Our current Pumaman is the Robby Douglas-y (but not quite that macho) Tony Farms, an American professor of palaeontology at the London Museum of Natural History. (Got that? Italian movie, British setting, American hero.) 

   One day, a Ted Cassidy-like Aztec, Vadinjho, shows up to let Tony know that he's The Pumaman, and insists that he wear a goofy-looking belt that will reveal his powers. Tony already has a power or two, like being immune to beatings, seeing in the dark, and getting dizzy or nauseous whenever he senses danger (this is a superpower?).

   Tony has just met the girl of his dreams, the slinky Jane Dobson who lives at the Dutch embassy in London (Jane is played by model, Playmate, and occasional actress Sydne Rome). But Jane is really the mind-controlled slave of Kobras. Kobras has the mask and plans to rule the world, but must first kill the Pumaman that poses his only threat. And really, that's all we ever learn about the guy. He's played by Donald Pleasence and he's evil, no further backstory needed, right?

   Well, needless to say, Vadinjho eventually forces Tony to don his Puma-belt and we're off and running. (Pumaman's superhero costume, by the way, consists of tan slacks, a dark sweater with a cartoon of the mask on his chest, the belt worn over the lower part of his sweater, and a drab poncho that opens up into his red-lined cape-let. He looks cheap even by the standards of a Saturday morning superhero show made by a tiny UHF station in the early 70's. And what does any of this stuff have to do with Pumas, anyway?) Vadinjho teaches Tony the ways of the Pumaman (which is generational, just like The Phantom), and the Pumaman sets out to prevent Kobras from using the Aztec mask to take over the world.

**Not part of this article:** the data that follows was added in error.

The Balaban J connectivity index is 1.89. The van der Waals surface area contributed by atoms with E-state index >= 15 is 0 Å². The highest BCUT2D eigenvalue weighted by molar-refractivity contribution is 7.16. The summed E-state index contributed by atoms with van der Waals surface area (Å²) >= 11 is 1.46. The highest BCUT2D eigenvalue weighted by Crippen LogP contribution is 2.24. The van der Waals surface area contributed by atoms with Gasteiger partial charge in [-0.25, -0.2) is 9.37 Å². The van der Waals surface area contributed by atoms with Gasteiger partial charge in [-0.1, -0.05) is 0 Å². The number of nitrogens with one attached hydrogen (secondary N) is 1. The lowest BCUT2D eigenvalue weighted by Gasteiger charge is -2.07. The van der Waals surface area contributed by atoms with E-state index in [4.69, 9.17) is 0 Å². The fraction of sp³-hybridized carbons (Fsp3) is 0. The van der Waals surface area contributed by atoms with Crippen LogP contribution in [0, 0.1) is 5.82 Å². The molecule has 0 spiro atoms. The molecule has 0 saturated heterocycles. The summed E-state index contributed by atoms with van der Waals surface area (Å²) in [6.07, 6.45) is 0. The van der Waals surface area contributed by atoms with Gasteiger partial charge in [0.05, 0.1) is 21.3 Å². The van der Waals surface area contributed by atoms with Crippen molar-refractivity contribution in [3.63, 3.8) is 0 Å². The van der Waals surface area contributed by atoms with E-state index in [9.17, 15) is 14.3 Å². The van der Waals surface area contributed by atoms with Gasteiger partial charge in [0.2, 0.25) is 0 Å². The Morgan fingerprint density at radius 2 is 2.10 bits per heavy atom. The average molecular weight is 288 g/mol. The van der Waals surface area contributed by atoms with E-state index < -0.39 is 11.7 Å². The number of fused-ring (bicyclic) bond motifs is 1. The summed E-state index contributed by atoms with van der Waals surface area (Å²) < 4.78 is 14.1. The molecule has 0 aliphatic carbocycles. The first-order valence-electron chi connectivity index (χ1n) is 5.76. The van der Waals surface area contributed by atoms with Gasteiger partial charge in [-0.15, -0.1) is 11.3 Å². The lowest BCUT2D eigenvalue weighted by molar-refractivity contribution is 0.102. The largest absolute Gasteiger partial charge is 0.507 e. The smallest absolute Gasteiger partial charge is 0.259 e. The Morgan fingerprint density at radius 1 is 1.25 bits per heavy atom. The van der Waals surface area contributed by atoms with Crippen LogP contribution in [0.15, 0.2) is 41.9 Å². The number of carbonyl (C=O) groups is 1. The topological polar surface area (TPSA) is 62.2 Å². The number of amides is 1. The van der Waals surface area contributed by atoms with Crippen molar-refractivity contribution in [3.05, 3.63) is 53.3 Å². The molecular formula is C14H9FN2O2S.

There are plenty of faults on hand, but two gigantic flaws really loom over this film's production.

   One is the laughably bad rear-screen projection used to portray Tony in flight. His actions never seem to match the bobbing and weaving of the background plate, which itself fails to match the photography of the rest of the movie, often appearing more than extra grainy. These scenes never fail to provoke uncontrolled laughter, and make one notice just how expertly this kind of thing was done back when George Reeves played Superman. (Or for that matter, how skilfully this kind of thing was done on Shazam!) How such awful effects are possible in 1980 remains another mystery right up there with Judge Crater and Amelia Earhardt!